Meghan Walla-Murphy, an ecological and conservation educator, researcher, author and storyteller, gave a fascinating presentation at our January potluck meeting. Meghan has traveled the world living with peoples whose lives are naturally integrated with the environment.
• Meghan is a wildlife tracker who has worked with ranchers and vintners, as well as many conservation groups and native peoples.
• Meghan’s work describes the intersection between humans and the wild. Wild is here with us all of the time, and she reminds us that we all are descended from trackers.
• What is tracking? —following footprints—but also the lens through which to see life as we can track emotions, relations, trends and changes.
• All tracking comes from a knowledge home, ecology, and place.
• Pattern literacy is where science and creativity meet to inform us about ecology and its inherent beauty and complexity.
• The story of geology, water, plants, and animals is all related.
• Mountains are tracks of plate tectonics, and the San Andreas Fault has informed the geology of where we are.
• Patterns of weather are in turn influenced by geology.
• Topography and weather make our area one of the 7 hotspots of biodiversity on the planet.
• Biological diversity equals cultural diversity.
• When you lose the relationship between land and water, you lose the language and culture of the people who lived there.
• California was highly managed by native people through harvesting and tending the land for food and diversity.
• There is a huge contrast between the culture of resource extraction and then later the conservation ideology of no intervention with land and plants—hence the build up of trees that have become fuel for the recent fires. We need to be intentional in our interventions.
• Early societies that combined agriculture and hunting/gathering together had a rich diet of high protein and promoted the local biodiversity.
• California has highest number of endangered species partly because we have many species endemic to California.
• Landscapes are getting fragmented which puts stress on the plants and animals in the populations.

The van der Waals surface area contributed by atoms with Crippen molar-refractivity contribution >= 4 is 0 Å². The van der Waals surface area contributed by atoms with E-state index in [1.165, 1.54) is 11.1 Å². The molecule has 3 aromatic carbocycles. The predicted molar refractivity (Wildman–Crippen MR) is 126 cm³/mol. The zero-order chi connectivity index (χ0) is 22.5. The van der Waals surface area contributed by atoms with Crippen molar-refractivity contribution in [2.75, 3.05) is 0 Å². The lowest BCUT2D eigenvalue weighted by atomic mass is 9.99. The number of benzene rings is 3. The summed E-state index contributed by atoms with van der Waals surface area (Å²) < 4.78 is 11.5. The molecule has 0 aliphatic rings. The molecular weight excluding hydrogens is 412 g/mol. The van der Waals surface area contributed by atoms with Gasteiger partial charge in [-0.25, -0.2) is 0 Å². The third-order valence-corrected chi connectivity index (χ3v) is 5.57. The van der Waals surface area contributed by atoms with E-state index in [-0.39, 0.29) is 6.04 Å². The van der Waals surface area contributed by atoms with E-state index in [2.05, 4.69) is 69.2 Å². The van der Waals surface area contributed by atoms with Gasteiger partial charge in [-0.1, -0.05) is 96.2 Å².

• Sonoma Co. is 85% privately owned.
• Michael Soule has done work on “islands of habitat” which can lead to a loss of biodiversity.
• Breaks in the pattern gives us new information and the story becomes rich.
• Tracking gives us a sense of place—where you live and knowing where you live.
• Salmon returning to natal tributaries and are able to travel up to 7,000 miles and return years later.
• Each animal has a story to tell—become in relationship with any species, create habitat wherever you are.
• Beavers are starting to return. If you see any beaver anywhere, be sure to notify a wildlife organization.
• Beavers created dams that helped replenish the ground water.
• Bears are in Sonoma County. Coastal California had the most grizzlies anywhere and now they don’t exist in California.
• Both bears and salmons are keystone species—the loss of either would cause disproportionate damage.
• Anadromous Nutrient Cycle–anadromous means the ability to live in salt and breed in fresh water.
• Bears eat salmon, and when they are plentiful, they eat only the heads and then spread the fish bodies in the forest. Other animals come and then the breakdown goes into the nutrition of the trees.
• Scientists have found marine isotopes in the core samples of trees because of this interrelationship.
• Humans and bears deeply intertwined in stories and shape shifting—humans have watched the bears to learn about what plants to eat for medicines as another example of the deep connections between people and nature.
Books Meghan recommended for further exploration of these topics.
1. On Trails: An Exploration by Robert Moor
2. Tending the Wild: Native American Knowledge and Management of California Resources by Kat Anderson
3. 1491: New Revelations of the Americas Before Columbus by Charles Mann
4. Enduring Seeds: Native American Agriculture and Wild Plant Conservation by Gary Paul Nabham
5. The Fish in the Forest: Salmon and the Web of Life by Dale Stokes